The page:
Quantum anything has typically fallen into our oft-used category of ‘awesome things that’ll never happen,’ but if a crew of researchers at the California Institute of Technology have anything to say about it, they’ll soon be changing the fortunes of that segment. The team has recently demonstrated quantum entanglement for a quantum state stored in four spatially distinct atomic memories, and while that probably just blew your mind a little bit, the breakdown is fairly interesting. Essentially, they’ve uncovered a quantum interface between the atomic memories, which is said to “represent something akin to a computer hard drive for entanglement.” If extended, it could pave the way toward quantum networks, and in turn, massive webs of quantum computers. We’re obviously decades out from understanding what this all means for the common computer user, but just remember this: “for an entangled quantum system, there exists no objective physical reality for the system’s properties.” And you thought The Matrix was deep.

An Interesting age

A few weeks back I remember reading how we were in the 490’s of discovered exoplanets with us creeping slowly towards the 500th mark. If I remember the article correctly it indicated that we were most likely to hit this milestone in the beginning of the new year, yet low and behold announces the discovery of the 500th exoplanet.

We certainly live in an interesting age of science and discovery, the 1800’s had the physical innovations that allowed us to develop mechanical tools to make our lives easier the industrial revolution. The 1900’s was a further expansion of this and the introduction of electronics allowing us to develop tools instrumental in further studies of the theoretical / classical sciences.

It seems that the 2000’s is going to further build on the “space age” discoveries of the latter half of the last century in the fields of astronomy, astrophysics and general understanding of the way that things work and our place in the universe. However all this discovery of alien worlds and the potentially habitable one it makes you realise that no matter how far that we have come we still have a very long way to go before we can even think of stepping upon a world that orbits another star.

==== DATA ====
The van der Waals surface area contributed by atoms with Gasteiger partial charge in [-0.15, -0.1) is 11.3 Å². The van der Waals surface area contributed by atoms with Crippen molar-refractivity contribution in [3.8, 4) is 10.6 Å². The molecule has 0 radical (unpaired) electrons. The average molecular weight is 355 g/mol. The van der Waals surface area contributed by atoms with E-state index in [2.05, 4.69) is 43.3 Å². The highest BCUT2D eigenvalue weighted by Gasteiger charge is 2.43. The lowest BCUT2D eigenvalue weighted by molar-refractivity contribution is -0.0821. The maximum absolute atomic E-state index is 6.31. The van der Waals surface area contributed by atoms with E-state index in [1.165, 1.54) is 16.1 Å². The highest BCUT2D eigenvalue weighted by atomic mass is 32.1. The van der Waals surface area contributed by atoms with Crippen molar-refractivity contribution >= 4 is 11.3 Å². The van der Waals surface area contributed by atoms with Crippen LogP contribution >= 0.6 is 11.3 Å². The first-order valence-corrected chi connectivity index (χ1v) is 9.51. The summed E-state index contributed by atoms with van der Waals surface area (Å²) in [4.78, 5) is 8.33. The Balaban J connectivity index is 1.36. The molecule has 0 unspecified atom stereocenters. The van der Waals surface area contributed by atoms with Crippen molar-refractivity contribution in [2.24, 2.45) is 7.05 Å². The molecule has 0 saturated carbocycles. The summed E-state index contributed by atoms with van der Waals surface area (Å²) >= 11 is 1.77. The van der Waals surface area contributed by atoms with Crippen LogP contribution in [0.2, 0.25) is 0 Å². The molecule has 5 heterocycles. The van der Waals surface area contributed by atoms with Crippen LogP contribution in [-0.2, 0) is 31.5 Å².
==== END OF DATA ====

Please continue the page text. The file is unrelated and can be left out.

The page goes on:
As a world we have the potential to achieve great things, have our own “space empire” in our solar system with our current levels of technology and resources coupled with the human pioneer drive however as much as I think it would be awesome to see, I would be surprised if it does happen within the next 10 years due to the fragmentary nature of our species, so much power and potential but diluted there is only so much we can accomplish without true pooling of resources and knowledge.

That aside, I would like us to focus on developing more efficient means of space travel, even for within our own solar system, however the only thing that gives me pause with this aside from my desire to see it happen is the fact that technology used in these purposes could also be used for military based applications, and given our nature would we be more likely to use it to settle the solar system, or blow the crap out of our neighbour?

Either way an interesting age to be alive

Geology 101…